Thus, lists. Speaking of which, the next item on the Things To Do Tonight list is a shower, which I should do sooner rather than later so my hair has time to dry a bit before bed. It's no fun to wake up after falling asleep with wet hair and realize that you've got a Dali-inspired cowlick that no amount of combing will tame.

Tuesday, May 9, 2017

Signs, Signs, Everywhere A Sign

Saturday's pre-faire prep day didn't have enough hours in it to do all that needed to be done, so, being a helium-handed volunteer, I offered to do some work at home.

When I have the time, I use my computer to draft up actual-size templates for signs like this, and then use graphite transfer (scribbling on the back of the paper with pencil, and then tracing the letters so the graphite transfers to the sign) before I pull out the paintbrushes. These all had to be done tonight, meaning I only had two or three hours to work on the lot of them, so they're all freehand, with the simplest of pencil sketching for placement before putting paint to plywood.

Years ago I dated a guy who couldn't apply his hands to anything but a computer keyboard with any degree of skill. We were planning to go to a roller derby bout one weekend, so I got some posterboard, markers, and glitter glue, and made some signs in honor of our favorite skaters. The fellow watched as I lightly sketched out my designs and lettering in pencil, without using any templates or stencils, and was astonished. He had never seen anyone do freehand lettering before, and, it seems, he'd never even considered that it was something a person could do.

I'm not sure whether to credit the arts & crafts projects my mother had me do during the 7 years I was in 4-H, or perhaps the years of technical/architectural drafting classes I took with teachers who insisted we know how to draft by hand before we switched to CAD, but this is one of my favorite astound-the-muggles talents. I can't draw worth a damn, and my signature looks like a doctor's, but when it comes to lettering and calligraphy, I can whip up something spiffy in a jiffy.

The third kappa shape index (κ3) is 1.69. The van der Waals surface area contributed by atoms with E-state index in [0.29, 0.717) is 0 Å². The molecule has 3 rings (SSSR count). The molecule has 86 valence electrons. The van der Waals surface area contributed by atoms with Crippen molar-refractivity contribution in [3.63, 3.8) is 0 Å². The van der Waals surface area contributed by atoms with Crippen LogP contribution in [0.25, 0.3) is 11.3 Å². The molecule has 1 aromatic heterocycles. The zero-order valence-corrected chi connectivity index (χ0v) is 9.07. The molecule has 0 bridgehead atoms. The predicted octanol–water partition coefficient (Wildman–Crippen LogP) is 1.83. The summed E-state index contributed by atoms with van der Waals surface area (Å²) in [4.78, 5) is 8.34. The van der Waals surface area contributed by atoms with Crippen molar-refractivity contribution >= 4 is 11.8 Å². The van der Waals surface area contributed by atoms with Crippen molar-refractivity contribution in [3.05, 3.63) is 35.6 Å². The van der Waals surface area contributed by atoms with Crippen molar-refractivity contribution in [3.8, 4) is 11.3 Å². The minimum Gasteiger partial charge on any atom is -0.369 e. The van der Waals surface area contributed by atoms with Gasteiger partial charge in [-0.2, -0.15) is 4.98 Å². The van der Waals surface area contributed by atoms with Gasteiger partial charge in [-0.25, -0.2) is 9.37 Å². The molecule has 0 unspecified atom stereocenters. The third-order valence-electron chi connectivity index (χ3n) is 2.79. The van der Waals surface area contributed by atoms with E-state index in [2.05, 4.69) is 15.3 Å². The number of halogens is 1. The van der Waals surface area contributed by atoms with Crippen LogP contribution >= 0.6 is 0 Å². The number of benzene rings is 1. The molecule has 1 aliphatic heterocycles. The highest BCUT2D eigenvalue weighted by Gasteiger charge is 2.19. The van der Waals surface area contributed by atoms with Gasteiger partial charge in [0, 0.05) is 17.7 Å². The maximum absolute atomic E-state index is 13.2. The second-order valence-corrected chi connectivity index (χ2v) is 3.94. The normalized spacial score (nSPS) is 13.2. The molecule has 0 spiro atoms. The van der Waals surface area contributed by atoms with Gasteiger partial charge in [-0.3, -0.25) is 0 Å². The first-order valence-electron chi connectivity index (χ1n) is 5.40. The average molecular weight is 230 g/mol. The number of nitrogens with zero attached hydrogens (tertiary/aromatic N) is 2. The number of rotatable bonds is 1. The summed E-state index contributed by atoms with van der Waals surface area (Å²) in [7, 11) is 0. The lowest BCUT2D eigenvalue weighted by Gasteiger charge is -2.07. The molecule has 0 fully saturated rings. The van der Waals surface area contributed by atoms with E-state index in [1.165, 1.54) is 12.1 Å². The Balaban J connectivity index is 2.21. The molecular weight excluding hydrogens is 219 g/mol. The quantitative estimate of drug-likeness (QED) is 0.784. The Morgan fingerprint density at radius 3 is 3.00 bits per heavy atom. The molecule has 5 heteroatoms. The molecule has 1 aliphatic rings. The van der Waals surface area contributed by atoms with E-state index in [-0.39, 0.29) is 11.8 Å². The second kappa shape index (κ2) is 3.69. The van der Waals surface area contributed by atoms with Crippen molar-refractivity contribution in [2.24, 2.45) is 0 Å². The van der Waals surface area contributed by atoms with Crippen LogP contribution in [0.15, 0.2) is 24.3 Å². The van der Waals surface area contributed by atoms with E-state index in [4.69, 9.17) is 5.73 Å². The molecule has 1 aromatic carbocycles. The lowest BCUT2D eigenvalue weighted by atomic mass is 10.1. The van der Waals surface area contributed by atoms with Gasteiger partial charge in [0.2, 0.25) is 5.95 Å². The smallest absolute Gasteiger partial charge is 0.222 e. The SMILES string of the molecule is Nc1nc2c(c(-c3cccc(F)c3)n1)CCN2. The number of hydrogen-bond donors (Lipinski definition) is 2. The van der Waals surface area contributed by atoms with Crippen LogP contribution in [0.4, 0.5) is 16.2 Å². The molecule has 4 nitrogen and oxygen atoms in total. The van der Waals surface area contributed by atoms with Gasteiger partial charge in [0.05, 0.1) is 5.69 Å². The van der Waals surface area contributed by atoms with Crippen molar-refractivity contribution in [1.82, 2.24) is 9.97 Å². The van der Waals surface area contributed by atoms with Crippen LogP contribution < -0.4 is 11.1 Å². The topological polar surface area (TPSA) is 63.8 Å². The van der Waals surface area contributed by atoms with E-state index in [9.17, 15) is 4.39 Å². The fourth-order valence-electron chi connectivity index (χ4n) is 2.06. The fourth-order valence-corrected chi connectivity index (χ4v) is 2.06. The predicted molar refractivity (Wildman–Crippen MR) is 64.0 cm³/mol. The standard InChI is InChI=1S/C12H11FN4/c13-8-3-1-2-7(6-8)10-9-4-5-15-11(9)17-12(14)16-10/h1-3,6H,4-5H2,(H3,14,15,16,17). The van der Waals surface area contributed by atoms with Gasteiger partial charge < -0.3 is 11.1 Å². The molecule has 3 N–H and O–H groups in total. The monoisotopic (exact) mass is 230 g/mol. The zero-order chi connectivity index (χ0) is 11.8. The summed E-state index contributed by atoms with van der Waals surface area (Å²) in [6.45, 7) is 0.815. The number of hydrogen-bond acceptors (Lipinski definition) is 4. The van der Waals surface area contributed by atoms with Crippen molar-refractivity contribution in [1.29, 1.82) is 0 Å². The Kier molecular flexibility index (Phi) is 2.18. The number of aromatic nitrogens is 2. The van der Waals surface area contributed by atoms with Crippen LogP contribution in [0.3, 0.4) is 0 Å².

Now if I can just figure out how to get enough rest before the faire starts Saturday morning, I'll be in good shape.

Monday, May 8, 2017


Today's reality check:

Yes, this is my actual bank balance right now. The last week has been interesting. It's going to get better, it just needs a little time.

Sunday, May 7, 2017

It's All Greek To Me

One of the gadgets my grandfather gave me last month is a little digital video camera. I don't see myself using it a lot, but I know I'll use it more if I know how to use it, so today, as a reward for tackling the other things on my to-do list, I decided to pull it out and play around with it.

Now, I know my grandfather used this thing, and I know he knows a few words in a few non-English languages, but when I turned it on, the default language was set to something I'm pretty sure he doesn't speak: Hindi. Had it been anything using the Latin alphabet, I'd've been able to get into the settings and fix it without having to read the manual, because I know enough of the roots for basic words in those languages to navigate the camera's menu. Hindi, though... that added a level of complication that I couldn't manage on my own. Luckily, my grandfather saves documentation for everything he buys, so not only did I have the original manual, I had two photocopies of it, along with his notes about when he formatted the various SD cards and charged the battery, and how to hook the camera up to his television set. A quick flip through the manual pointed me to the appropriate icons to get to the language menu, and now the camera speaks English again.

I think of it as a sign of the times that, in the language menu, only four of the options use the Latin alphabet. There's English, Spanish, French, and Portugese, and then Chinese, Japanese, Korean, and Hindi. I wonder if our grade school foreign language offerings are going to change the way the menus in our gadgets have.

Saturday, May 6, 2017

The Big Chill

Those icebox cookies I mixed up last night were an excellent addition to breakfast this morning, if a smidge underbaked in my excitement to try them. I used this recipe, minus the zest and turmeric (between the lemon juice and the butter, they're plenty yellow for my taste), and they're delicious.

Now, off to the renfaire site to prep in the rain. Whee!

Friday, May 5, 2017

Sunshine Superman

And then there are the nights where a deadline is staring you in the face, and you just have to put some Donovan on the turntable in the sewing room, break out the heavy-duty thread, and get stitching.

At long last, the sun shade that I made (too big) for the span between the ticket booth and first aid booth at the renfaire last year has been resized to fit the space properly, and I can get up with the sun tomorrow morning, drive a few hours, and put it in the ticket booth, ready to be hoisted to its eye hooks the following Saturday.

Now to decide whether to mix a batch of icebox cookies before I go to bed. Hmm.

Cats and Dogs

It's raining domesticated housepets out there! I know this all too well, because about an hour ago when I was about to leave work, I noticed how hard it was raining, thought it'd be nice to have an umbrella, realized I had one, and then remembered that it was in the car, not in my bag.

It's a good thing I'm not the Wicked Witch of the West. Melting during a spring rainstorm would be a pathetic way to go.

Thursday, May 4, 2017

Fill In As Needed

My bosses have found a solution to the not-enough-work problem: data entry! Yesterday my manager handed me a stack of mixing records that need to be put into a spreadsheet. Luckily, this is the kind of tedious, repetitive task that I love, so it's an excellent fit for me.